It’s the final resting place for luminaries like Jean-Michel Basquiat and Leonard Bernstein, and now Brooklyn’s Green-Wood Cemetery is looking for one person to join their ranks – part time, at least – as the property’s first-ever artist-in-residence. 

The cemetery team is accepting applications from now through 2 September, and emerging and mid-career artists are encouraged to pitch work inspired by the cemetery’s landscape, monuments, and history. The winner will receive a $7500 honorarium for the nine-month program, plus access to the cemetery’s staff, 180-plus years of archival records and artifacts, and private studio space on site. The residency is slated to begin in January 2021 and run through September. 

Sopladora, by Mexican artist Javier Marin, was a gift from Michel Langlais, President of the National Sculpture Society.
Sopladora, by Mexican artist Javier Marin, was a gift to the cemetery from Michel Langlais, president of the National Sculpture Society © Green-Wood Cemetery

“It's something I've been dreaming up for the past couple of years, and the moment just seemed right,” Harry Weil, director of public programs and special projects, tells Lonely Planet. “Green-Wood is emerging as a cultural destination in New York City. We've had some really great exhibitions and programs, and an artist-in-residency program seemed like the next step.” 

Green-Wood’s Gothic Arch, by Richard M. Upjohn, welcomes visitors to the Cemetery at the 25th Street and 5th Avenue entrance
Green-Wood’s Gothic Arch, by Richard M. Upjohn, welcomes visitors to the cemetery's 25th Street and 5th Avenue entrance © Green-Wood Cemetery

The program was announced on July 6, and little more than a week later, hundreds of people had begun the application process. “We really want an artist who's going to speak to the communities surrounding Green-Wood, so work that's going to engage the viewer, whether it's going to move them through the space, engage them in larger conversations about life and death, or even what's happening politically and socially,” Weil says. “We want artists that are going to communicate to and expand our audience.”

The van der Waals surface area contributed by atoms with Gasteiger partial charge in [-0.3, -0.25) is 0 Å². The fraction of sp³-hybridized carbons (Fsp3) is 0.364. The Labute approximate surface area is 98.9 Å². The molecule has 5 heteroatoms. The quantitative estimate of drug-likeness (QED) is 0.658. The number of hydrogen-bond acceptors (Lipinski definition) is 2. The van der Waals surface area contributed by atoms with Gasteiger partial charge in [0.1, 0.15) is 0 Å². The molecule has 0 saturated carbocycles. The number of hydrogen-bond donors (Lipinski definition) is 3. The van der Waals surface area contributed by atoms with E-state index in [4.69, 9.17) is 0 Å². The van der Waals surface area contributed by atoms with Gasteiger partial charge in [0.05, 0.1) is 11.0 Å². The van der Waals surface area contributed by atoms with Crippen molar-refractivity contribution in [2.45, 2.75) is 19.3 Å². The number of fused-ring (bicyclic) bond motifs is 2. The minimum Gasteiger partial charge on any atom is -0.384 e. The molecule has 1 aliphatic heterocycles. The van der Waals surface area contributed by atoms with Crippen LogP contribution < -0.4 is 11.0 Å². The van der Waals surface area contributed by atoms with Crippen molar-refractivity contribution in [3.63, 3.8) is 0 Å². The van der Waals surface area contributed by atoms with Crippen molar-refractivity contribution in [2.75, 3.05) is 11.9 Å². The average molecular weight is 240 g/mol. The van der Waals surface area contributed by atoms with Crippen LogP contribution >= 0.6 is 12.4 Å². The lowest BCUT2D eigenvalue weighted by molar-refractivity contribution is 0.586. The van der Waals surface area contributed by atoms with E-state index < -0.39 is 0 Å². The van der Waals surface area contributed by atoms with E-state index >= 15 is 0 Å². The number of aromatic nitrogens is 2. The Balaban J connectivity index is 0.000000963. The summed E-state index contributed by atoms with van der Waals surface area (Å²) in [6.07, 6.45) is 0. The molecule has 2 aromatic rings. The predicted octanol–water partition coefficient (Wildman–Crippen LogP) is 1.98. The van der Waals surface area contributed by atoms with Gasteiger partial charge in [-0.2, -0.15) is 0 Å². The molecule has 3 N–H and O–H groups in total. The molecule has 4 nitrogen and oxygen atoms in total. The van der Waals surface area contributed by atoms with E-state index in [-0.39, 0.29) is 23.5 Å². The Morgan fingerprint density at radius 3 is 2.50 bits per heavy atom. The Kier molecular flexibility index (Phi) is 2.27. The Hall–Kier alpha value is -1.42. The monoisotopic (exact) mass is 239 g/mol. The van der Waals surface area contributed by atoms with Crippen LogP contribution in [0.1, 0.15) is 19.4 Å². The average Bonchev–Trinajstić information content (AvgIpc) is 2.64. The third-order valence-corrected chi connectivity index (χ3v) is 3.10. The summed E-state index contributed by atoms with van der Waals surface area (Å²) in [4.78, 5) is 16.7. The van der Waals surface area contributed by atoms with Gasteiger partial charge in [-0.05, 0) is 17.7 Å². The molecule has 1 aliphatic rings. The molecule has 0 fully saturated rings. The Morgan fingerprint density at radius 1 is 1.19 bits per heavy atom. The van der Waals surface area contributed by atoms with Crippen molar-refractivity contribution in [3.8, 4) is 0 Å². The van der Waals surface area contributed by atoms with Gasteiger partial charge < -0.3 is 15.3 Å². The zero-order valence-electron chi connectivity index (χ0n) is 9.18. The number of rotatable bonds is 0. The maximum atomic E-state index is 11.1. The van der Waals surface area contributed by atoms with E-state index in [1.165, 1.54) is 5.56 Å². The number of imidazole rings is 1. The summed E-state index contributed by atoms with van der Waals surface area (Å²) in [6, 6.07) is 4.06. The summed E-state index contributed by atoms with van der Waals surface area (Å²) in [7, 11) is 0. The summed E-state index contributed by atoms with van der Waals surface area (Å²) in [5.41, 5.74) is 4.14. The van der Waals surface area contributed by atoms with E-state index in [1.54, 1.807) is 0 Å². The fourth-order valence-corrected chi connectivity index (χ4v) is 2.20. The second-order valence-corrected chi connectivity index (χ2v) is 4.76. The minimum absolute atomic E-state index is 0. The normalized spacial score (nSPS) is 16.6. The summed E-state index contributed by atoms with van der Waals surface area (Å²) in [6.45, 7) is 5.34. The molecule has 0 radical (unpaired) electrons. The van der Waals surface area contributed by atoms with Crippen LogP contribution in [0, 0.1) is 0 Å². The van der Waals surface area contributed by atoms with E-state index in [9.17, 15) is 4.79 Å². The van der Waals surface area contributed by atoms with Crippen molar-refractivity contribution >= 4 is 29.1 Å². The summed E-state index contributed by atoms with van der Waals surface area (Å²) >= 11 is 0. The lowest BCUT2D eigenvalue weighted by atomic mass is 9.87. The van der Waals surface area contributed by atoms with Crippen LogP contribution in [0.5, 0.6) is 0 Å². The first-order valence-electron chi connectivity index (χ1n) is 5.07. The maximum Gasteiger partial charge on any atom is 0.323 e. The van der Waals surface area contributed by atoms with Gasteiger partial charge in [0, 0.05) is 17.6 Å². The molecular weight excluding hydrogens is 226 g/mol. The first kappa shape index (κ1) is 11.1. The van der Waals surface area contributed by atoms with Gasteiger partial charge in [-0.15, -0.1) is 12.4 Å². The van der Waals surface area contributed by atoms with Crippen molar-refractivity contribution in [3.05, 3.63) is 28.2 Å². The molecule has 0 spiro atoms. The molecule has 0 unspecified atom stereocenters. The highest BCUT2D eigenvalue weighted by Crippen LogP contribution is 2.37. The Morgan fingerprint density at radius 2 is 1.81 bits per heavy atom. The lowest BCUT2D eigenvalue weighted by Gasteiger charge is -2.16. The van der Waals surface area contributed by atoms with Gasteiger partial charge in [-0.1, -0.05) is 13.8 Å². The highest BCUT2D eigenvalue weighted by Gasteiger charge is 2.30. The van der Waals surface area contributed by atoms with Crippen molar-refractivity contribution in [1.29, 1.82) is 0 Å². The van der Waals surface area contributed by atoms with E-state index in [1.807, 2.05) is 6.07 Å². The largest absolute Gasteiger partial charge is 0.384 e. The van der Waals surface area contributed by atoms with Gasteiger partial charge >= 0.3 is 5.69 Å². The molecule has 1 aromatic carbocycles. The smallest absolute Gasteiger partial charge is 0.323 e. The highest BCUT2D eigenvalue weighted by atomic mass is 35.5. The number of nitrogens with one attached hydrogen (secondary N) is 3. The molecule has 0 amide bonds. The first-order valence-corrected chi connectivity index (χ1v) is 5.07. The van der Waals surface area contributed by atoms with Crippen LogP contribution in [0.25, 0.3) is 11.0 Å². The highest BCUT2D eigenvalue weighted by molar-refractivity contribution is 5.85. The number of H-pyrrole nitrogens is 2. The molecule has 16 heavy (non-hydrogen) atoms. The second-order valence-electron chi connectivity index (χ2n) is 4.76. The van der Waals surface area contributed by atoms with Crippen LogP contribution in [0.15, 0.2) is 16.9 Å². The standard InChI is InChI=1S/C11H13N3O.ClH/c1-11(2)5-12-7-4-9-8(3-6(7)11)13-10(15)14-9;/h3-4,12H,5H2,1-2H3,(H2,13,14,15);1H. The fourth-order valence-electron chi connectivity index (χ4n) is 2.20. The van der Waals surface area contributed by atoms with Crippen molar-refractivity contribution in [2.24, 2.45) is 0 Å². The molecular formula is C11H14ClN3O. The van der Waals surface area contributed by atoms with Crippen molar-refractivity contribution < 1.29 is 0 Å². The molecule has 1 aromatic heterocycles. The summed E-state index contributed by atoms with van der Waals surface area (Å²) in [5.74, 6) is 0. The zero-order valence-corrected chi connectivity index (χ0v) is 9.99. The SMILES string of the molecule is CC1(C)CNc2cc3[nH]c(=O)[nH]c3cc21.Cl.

But what makes Green-Wood tricky, he continues, is its lack of dedicated exhibition space. “Because of our space limitations, it would have to be something that's nontraditional,” Weil says. “For artists working in more traditional mediums, if they're selected, we would have to think of an alternative approach to installations.”  

The gatehouse at Green-Wood Cemetery
The winning artist will have access to private studio space in the property's landmarked gatehouse © Shannon Taggart

Weil and his team will sort through the applications to determine the top 20 candidates, and then a panel of five judges will select the winner. “I'm excited to see what artists we're going to choose,” he says, “but I'm also excited to work with them on what we can put together here." For more information, visit

You may also like: 

Paris museum unveils Instagram artist-in-residence
Legendary artists' houses you can visit around the world
Cemetery tourism: an ethical traveller's guide to graveyards

Explore related stories

San Francisco, USA. 7th Jan, 2018. A woman visits the Asian Art Museum on Free Sunday in San Francisco, the United States, Jan. 7, 2018


12 essential sites to learn about Asian American history

May 3, 2023 • 8 min read